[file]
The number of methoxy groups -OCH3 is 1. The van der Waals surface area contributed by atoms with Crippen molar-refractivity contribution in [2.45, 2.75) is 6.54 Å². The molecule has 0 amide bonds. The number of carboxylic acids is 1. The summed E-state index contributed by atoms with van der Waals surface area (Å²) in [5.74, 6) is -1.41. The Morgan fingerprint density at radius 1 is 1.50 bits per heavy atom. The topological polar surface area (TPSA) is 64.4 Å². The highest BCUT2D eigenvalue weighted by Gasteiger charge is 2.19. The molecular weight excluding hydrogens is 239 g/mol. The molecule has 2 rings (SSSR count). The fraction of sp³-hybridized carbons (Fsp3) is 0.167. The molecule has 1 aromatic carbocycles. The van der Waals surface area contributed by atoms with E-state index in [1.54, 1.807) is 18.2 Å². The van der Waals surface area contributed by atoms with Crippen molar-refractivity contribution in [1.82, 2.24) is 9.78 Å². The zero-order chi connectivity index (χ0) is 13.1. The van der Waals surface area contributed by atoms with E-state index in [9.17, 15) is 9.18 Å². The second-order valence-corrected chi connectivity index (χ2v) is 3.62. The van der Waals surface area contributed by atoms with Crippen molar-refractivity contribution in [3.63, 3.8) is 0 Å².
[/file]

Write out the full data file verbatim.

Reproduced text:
The number of methoxy groups -OCH3 is 1. The van der Waals surface area contributed by atoms with Crippen molar-refractivity contribution in [2.45, 2.75) is 6.54 Å². The molecule has 0 amide bonds. The number of carboxylic acids is 1. The summed E-state index contributed by atoms with van der Waals surface area (Å²) in [5.74, 6) is -1.41. The Morgan fingerprint density at radius 1 is 1.50 bits per heavy atom. The topological polar surface area (TPSA) is 64.4 Å². The highest BCUT2D eigenvalue weighted by Gasteiger charge is 2.19. The molecular weight excluding hydrogens is 239 g/mol. The molecule has 2 rings (SSSR count). The fraction of sp³-hybridized carbons (Fsp3) is 0.167. The molecule has 1 aromatic carbocycles. The van der Waals surface area contributed by atoms with E-state index in [1.54, 1.807) is 18.2 Å². The van der Waals surface area contributed by atoms with Crippen molar-refractivity contribution in [1.82, 2.24) is 9.78 Å². The zero-order chi connectivity index (χ0) is 13.1. The van der Waals surface area contributed by atoms with E-state index in [9.17, 15) is 9.18 Å². The second-order valence-corrected chi connectivity index (χ2v) is 3.62. The van der Waals surface area contributed by atoms with Crippen molar-refractivity contribution in [3.63, 3.8) is 0 Å².